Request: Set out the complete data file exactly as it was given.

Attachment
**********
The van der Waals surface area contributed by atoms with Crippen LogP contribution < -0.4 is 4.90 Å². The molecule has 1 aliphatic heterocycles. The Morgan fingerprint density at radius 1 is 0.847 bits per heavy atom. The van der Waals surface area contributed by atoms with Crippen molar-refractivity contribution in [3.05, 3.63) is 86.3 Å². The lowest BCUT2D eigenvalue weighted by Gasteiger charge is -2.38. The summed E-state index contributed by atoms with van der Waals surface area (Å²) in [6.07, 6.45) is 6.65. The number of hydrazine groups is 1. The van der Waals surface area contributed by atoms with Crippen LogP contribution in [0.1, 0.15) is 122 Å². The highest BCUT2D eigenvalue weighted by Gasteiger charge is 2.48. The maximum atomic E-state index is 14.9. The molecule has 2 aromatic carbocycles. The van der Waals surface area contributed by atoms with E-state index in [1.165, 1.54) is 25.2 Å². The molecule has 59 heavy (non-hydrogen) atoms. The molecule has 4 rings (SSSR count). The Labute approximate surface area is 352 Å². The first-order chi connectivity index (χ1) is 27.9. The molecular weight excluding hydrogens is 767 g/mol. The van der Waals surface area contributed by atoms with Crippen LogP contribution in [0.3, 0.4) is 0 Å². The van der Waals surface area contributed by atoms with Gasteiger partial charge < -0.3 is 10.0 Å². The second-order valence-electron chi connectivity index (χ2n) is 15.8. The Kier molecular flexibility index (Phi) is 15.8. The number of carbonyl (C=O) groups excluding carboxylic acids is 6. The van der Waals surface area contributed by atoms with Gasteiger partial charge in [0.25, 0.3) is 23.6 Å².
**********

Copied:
The van der Waals surface area contributed by atoms with Crippen LogP contribution < -0.4 is 4.90 Å². The molecule has 1 aliphatic heterocycles. The Morgan fingerprint density at radius 1 is 0.847 bits per heavy atom. The van der Waals surface area contributed by atoms with Crippen molar-refractivity contribution in [3.05, 3.63) is 86.3 Å². The lowest BCUT2D eigenvalue weighted by Gasteiger charge is -2.38. The summed E-state index contributed by atoms with van der Waals surface area (Å²) in [6.07, 6.45) is 6.65. The number of hydrazine groups is 1. The van der Waals surface area contributed by atoms with Crippen LogP contribution in [0.1, 0.15) is 122 Å². The highest BCUT2D eigenvalue weighted by Gasteiger charge is 2.48. The maximum atomic E-state index is 14.9. The molecule has 2 aromatic carbocycles. The van der Waals surface area contributed by atoms with E-state index in [1.165, 1.54) is 25.2 Å². The molecule has 59 heavy (non-hydrogen) atoms. The molecule has 4 rings (SSSR count). The Labute approximate surface area is 352 Å². The first-order chi connectivity index (χ1) is 27.9. The molecular weight excluding hydrogens is 767 g/mol. The van der Waals surface area contributed by atoms with Crippen LogP contribution in [0.3, 0.4) is 0 Å². The van der Waals surface area contributed by atoms with Gasteiger partial charge < -0.3 is 10.0 Å². The second-order valence-electron chi connectivity index (χ2n) is 15.8. The Kier molecular flexibility index (Phi) is 15.8. The number of carbonyl (C=O) groups excluding carboxylic acids is 6. The van der Waals surface area contributed by atoms with Gasteiger partial charge in [0.25, 0.3) is 23.6 Å².